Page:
Later, in a dispatch Hemingway sent back to America, he had this to say about it:
Just as we were congratulating ourselves on having such a splendid observation post and the non-existent danger, a bullet smacked against a corner of brick wall beside Ivens’s head. Thinking it was a stray, we moved over a little and, as I watched the action with glasses, shading them carefully, another came by my head. We changed our position to a spot where it was not so good observing and were shot at twice more. Joris thought Ferno had left his camera at our first post, and as I went back for it a bullet whacked into the wall above. I crawled back on my hands and knees, and another bullet came by as I crossed the exposed corner. We decided to set up the big telephoto camera. Ferno had gone back to find a healthier situation and chose the third floor of a ruined house where, in the shade of a balcony and with the camera camouflaged with old clothes we found in the house, we worked all afternoon and watched the battle.
After the film was shot Hemingway handed in the first draft of the commentary. Ivens felt it was too over the top, too verbose and asked him to make some cuts. That didn’t go down to well. It got worse when MacLeish asked Orson Welles to deliver the narration. Even though Hemingway had already shortened it, Welles thought the commentary was too long, and he told him so.
In 1964 Welles commented:
Arriving at the studio, I came upon Hemingway, who was in the process of drinking a bottle of whiskey; I had been handed a set of lines that were too long, dull, had nothing to do with his style, which is always so concise and so economical. There were lines as pompous and complicated as this: ‘Here are the faces of men who are close to death,’ and this was to be read at a moment when one saw faces on the screen that were so much more eloquent. I said to him, ‘Mr. Hemingway, it would be better if one saw the faces all alone, without commentary.’” Hemingway growled at him in the dark studio, and said, “You effeminate boys of the theatre, what do you know about real war? Well, taking the bull by the horns, I began to make effeminate gestures and I said to him, “Mister Hemingway, how strong you are and how big you are!” That enraged him and he picked up a chair; I picked up another and, right there, in front of the images of the Spanish Civil War, as they marched across the screen, we had a terrible scuffle. It was something marvelous: two guys like us in front of these images representing people in the act of struggling and dying…We ended up toasting each other over a bottle of whisky.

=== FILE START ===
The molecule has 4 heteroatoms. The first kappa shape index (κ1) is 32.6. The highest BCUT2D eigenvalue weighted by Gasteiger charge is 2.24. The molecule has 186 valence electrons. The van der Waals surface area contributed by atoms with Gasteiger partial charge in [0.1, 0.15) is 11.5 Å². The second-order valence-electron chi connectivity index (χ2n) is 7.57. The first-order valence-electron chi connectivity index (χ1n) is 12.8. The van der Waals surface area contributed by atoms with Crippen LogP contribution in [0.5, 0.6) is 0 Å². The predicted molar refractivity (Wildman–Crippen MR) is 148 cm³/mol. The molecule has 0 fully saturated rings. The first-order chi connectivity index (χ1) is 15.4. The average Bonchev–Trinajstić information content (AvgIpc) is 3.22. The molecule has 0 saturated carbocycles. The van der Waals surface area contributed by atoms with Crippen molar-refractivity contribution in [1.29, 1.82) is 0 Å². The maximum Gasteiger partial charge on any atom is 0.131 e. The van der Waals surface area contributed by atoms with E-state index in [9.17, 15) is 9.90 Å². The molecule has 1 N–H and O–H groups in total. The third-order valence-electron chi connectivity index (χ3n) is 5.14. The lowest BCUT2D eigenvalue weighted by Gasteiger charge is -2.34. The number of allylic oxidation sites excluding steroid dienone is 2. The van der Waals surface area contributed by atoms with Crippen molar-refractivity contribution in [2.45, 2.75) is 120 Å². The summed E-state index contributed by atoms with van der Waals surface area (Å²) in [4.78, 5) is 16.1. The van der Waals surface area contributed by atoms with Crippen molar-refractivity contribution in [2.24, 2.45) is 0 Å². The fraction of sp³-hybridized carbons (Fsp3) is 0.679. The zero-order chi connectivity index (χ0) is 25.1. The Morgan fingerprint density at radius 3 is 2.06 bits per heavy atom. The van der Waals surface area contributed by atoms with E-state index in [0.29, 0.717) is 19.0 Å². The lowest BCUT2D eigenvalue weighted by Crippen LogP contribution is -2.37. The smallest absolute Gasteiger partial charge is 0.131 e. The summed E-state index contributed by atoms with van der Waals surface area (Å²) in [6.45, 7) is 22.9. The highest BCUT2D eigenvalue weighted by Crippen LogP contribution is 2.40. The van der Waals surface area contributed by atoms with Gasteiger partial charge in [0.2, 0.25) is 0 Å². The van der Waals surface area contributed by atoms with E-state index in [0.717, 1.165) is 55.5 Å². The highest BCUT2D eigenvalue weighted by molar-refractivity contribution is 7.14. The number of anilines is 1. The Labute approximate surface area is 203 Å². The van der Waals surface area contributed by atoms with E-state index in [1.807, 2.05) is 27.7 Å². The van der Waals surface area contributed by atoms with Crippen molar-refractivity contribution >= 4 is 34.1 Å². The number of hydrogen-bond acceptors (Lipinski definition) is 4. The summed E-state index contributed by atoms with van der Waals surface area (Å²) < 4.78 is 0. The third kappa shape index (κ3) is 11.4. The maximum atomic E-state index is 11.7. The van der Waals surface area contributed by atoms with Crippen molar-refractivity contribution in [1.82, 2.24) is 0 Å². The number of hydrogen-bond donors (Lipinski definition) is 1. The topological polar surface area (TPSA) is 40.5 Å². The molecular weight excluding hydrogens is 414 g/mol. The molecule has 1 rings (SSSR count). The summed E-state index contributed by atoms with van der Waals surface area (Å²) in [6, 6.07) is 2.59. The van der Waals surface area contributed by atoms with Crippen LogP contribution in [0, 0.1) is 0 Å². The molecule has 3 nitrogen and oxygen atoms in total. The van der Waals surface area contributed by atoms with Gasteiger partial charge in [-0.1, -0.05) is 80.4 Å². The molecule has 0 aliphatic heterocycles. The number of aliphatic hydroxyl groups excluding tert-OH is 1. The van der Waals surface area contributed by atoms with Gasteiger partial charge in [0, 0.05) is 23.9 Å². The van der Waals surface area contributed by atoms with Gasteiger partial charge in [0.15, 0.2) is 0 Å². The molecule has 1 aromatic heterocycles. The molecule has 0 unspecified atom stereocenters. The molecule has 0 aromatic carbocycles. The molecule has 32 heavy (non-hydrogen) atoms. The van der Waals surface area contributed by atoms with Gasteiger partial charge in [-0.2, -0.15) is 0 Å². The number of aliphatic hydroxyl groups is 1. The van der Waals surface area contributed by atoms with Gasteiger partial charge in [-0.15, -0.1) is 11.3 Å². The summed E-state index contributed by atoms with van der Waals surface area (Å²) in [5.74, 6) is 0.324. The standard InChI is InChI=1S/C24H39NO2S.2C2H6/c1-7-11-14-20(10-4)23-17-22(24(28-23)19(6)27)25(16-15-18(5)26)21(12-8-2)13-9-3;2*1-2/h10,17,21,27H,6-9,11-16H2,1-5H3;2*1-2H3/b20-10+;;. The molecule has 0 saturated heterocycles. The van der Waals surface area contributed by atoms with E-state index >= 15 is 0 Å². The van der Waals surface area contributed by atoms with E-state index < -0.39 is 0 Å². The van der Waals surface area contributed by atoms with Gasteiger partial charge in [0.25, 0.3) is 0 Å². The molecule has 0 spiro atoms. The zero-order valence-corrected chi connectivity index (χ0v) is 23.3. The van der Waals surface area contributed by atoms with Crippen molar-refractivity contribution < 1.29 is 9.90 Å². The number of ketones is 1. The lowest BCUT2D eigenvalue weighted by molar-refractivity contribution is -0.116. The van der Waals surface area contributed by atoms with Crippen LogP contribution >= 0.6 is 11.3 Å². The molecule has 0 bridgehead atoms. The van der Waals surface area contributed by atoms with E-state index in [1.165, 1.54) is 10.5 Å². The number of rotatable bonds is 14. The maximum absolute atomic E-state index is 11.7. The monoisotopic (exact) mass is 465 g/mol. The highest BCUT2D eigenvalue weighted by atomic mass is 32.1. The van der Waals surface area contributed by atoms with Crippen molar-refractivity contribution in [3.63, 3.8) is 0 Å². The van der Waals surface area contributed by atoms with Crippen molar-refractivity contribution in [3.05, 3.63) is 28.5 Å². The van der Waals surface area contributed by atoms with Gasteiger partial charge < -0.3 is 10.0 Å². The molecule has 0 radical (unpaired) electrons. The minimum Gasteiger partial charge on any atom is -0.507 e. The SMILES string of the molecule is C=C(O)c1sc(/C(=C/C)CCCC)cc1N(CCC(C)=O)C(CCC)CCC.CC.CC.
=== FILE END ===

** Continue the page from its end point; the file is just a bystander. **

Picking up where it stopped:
Anyway they recorded Welles but there were more disagreements over his performance with MacLeish and Ivens liking it but Hellman and several others not. They thought Welles had been too theatrical and suggested Hemingway read the narration himself. Ivens eventually agreed. Welles was pissed off.
On July 8, 1937 the film was finally screened at the White House for President Franklin D. Roosevelt and a few days later in hollywood.
Via Open Culture